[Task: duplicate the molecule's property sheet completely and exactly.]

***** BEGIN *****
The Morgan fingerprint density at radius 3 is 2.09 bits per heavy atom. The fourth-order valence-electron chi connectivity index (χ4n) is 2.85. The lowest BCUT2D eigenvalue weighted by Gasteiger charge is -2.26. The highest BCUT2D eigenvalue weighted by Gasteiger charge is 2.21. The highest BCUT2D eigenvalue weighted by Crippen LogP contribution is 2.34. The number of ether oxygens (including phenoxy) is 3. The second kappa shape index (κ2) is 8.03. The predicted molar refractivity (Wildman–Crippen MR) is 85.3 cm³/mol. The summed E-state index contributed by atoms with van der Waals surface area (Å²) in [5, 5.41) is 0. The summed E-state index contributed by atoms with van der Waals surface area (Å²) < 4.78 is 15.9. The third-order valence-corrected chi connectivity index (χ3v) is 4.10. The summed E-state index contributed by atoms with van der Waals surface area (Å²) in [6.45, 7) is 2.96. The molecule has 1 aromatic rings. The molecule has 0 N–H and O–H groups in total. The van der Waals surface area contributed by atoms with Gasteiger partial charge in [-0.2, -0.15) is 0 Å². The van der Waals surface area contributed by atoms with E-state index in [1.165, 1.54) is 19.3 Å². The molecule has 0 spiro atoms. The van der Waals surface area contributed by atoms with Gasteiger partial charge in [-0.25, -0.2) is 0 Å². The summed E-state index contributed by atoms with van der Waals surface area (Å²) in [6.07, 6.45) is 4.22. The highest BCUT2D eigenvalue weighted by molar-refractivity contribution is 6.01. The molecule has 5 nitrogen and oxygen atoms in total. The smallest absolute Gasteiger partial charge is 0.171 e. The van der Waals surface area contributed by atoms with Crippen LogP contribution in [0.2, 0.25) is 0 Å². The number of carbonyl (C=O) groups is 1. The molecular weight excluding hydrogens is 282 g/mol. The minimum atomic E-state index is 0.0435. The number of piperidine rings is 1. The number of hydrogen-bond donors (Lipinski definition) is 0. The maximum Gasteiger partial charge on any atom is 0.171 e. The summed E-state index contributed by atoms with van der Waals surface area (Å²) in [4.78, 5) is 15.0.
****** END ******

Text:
The Morgan fingerprint density at radius 3 is 2.09 bits per heavy atom. The fourth-order valence-electron chi connectivity index (χ4n) is 2.85. The lowest BCUT2D eigenvalue weighted by Gasteiger charge is -2.26. The highest BCUT2D eigenvalue weighted by Gasteiger charge is 2.21. The highest BCUT2D eigenvalue weighted by Crippen LogP contribution is 2.34. The number of ether oxygens (including phenoxy) is 3. The second kappa shape index (κ2) is 8.03. The predicted molar refractivity (Wildman–Crippen MR) is 85.3 cm³/mol. The summed E-state index contributed by atoms with van der Waals surface area (Å²) in [5, 5.41) is 0. The summed E-state index contributed by atoms with van der Waals surface area (Å²) < 4.78 is 15.9. The third-order valence-corrected chi connectivity index (χ3v) is 4.10. The summed E-state index contributed by atoms with van der Waals surface area (Å²) in [6.45, 7) is 2.96. The molecule has 1 aromatic rings. The molecule has 0 N–H and O–H groups in total. The van der Waals surface area contributed by atoms with Gasteiger partial charge in [-0.2, -0.15) is 0 Å². The van der Waals surface area contributed by atoms with E-state index in [1.165, 1.54) is 19.3 Å². The molecule has 0 spiro atoms. The van der Waals surface area contributed by atoms with Gasteiger partial charge in [-0.25, -0.2) is 0 Å². The summed E-state index contributed by atoms with van der Waals surface area (Å²) in [6.07, 6.45) is 4.22. The highest BCUT2D eigenvalue weighted by molar-refractivity contribution is 6.01. The molecule has 5 nitrogen and oxygen atoms in total. The smallest absolute Gasteiger partial charge is 0.171 e. The van der Waals surface area contributed by atoms with Crippen LogP contribution in [0.2, 0.25) is 0 Å². The number of carbonyl (C=O) groups is 1. The molecular weight excluding hydrogens is 282 g/mol. The minimum atomic E-state index is 0.0435. The number of piperidine rings is 1. The number of hydrogen-bond donors (Lipinski definition) is 0. The maximum Gasteiger partial charge on any atom is 0.171 e. The summed E-state index contributed by atoms with van der Waals surface area (Å²) in [4.78, 5) is 15.0.